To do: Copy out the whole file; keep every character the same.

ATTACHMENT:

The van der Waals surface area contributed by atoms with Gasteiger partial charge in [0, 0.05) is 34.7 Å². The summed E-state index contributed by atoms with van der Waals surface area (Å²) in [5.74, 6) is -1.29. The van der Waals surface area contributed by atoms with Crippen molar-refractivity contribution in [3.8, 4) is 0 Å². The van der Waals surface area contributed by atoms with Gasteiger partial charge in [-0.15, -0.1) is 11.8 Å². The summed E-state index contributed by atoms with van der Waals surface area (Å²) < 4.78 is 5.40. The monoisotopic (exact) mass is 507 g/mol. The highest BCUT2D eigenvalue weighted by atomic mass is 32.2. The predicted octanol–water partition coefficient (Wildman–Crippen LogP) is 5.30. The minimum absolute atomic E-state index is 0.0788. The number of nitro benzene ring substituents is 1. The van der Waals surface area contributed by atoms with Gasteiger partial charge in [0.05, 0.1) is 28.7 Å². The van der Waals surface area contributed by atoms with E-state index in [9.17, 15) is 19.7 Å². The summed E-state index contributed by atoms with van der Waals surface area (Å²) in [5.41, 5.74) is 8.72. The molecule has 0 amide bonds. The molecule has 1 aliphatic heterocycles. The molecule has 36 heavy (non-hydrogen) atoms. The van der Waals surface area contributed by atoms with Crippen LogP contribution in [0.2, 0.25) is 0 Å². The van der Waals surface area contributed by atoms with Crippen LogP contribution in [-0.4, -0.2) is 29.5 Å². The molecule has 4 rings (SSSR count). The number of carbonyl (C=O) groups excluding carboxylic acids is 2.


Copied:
The van der Waals surface area contributed by atoms with Gasteiger partial charge in [0, 0.05) is 34.7 Å². The summed E-state index contributed by atoms with van der Waals surface area (Å²) in [5.74, 6) is -1.29. The van der Waals surface area contributed by atoms with Crippen molar-refractivity contribution in [3.8, 4) is 0 Å². The van der Waals surface area contributed by atoms with Gasteiger partial charge in [-0.15, -0.1) is 11.8 Å². The summed E-state index contributed by atoms with van der Waals surface area (Å²) < 4.78 is 5.40. The monoisotopic (exact) mass is 507 g/mol. The highest BCUT2D eigenvalue weighted by atomic mass is 32.2. The predicted octanol–water partition coefficient (Wildman–Crippen LogP) is 5.30. The minimum absolute atomic E-state index is 0.0788. The number of nitro benzene ring substituents is 1. The van der Waals surface area contributed by atoms with Gasteiger partial charge in [0.05, 0.1) is 28.7 Å². The van der Waals surface area contributed by atoms with E-state index in [9.17, 15) is 19.7 Å². The summed E-state index contributed by atoms with van der Waals surface area (Å²) in [5.41, 5.74) is 8.72. The molecule has 0 amide bonds. The molecule has 1 aliphatic heterocycles. The molecule has 36 heavy (non-hydrogen) atoms. The van der Waals surface area contributed by atoms with Crippen LogP contribution in [0.2, 0.25) is 0 Å². The van der Waals surface area contributed by atoms with Crippen LogP contribution in [-0.4, -0.2) is 29.5 Å². The molecule has 4 rings (SSSR count). The number of carbonyl (C=O) groups excluding carboxylic acids is 2.